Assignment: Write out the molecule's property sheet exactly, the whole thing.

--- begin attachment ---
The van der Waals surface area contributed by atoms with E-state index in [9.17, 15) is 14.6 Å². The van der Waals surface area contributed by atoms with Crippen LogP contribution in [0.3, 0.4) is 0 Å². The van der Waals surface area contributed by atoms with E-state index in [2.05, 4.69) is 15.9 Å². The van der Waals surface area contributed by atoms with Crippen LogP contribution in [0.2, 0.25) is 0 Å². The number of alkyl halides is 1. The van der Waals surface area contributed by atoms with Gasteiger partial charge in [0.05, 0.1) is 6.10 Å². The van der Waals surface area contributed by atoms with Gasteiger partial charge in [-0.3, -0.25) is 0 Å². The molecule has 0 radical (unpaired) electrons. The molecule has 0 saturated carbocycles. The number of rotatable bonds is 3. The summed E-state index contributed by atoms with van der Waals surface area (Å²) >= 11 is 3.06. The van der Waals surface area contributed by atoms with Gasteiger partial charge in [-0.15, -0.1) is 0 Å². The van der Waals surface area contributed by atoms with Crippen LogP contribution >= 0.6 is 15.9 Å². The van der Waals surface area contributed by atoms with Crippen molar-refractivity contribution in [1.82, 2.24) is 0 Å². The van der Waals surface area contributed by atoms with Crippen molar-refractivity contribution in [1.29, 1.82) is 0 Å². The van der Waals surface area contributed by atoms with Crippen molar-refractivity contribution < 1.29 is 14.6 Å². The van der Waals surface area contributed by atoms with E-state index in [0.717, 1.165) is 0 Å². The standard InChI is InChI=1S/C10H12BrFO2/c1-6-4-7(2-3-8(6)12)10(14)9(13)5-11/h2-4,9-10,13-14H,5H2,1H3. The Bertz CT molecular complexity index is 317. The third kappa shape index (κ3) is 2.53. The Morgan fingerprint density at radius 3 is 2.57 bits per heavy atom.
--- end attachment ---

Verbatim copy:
The van der Waals surface area contributed by atoms with E-state index in [9.17, 15) is 14.6 Å². The van der Waals surface area contributed by atoms with Crippen LogP contribution in [0.3, 0.4) is 0 Å². The van der Waals surface area contributed by atoms with E-state index in [2.05, 4.69) is 15.9 Å². The van der Waals surface area contributed by atoms with Crippen LogP contribution in [0.2, 0.25) is 0 Å². The number of alkyl halides is 1. The van der Waals surface area contributed by atoms with Gasteiger partial charge in [0.05, 0.1) is 6.10 Å². The van der Waals surface area contributed by atoms with Gasteiger partial charge in [-0.3, -0.25) is 0 Å². The molecule has 0 radical (unpaired) electrons. The molecule has 0 saturated carbocycles. The number of rotatable bonds is 3. The summed E-state index contributed by atoms with van der Waals surface area (Å²) >= 11 is 3.06. The van der Waals surface area contributed by atoms with Gasteiger partial charge in [-0.15, -0.1) is 0 Å². The van der Waals surface area contributed by atoms with Crippen LogP contribution >= 0.6 is 15.9 Å². The van der Waals surface area contributed by atoms with Crippen molar-refractivity contribution in [1.82, 2.24) is 0 Å². The van der Waals surface area contributed by atoms with Crippen molar-refractivity contribution in [1.29, 1.82) is 0 Å². The van der Waals surface area contributed by atoms with Crippen molar-refractivity contribution < 1.29 is 14.6 Å². The van der Waals surface area contributed by atoms with E-state index in [0.717, 1.165) is 0 Å². The standard InChI is InChI=1S/C10H12BrFO2/c1-6-4-7(2-3-8(6)12)10(14)9(13)5-11/h2-4,9-10,13-14H,5H2,1H3. The Bertz CT molecular complexity index is 317. The third kappa shape index (κ3) is 2.53. The Morgan fingerprint density at radius 3 is 2.57 bits per heavy atom.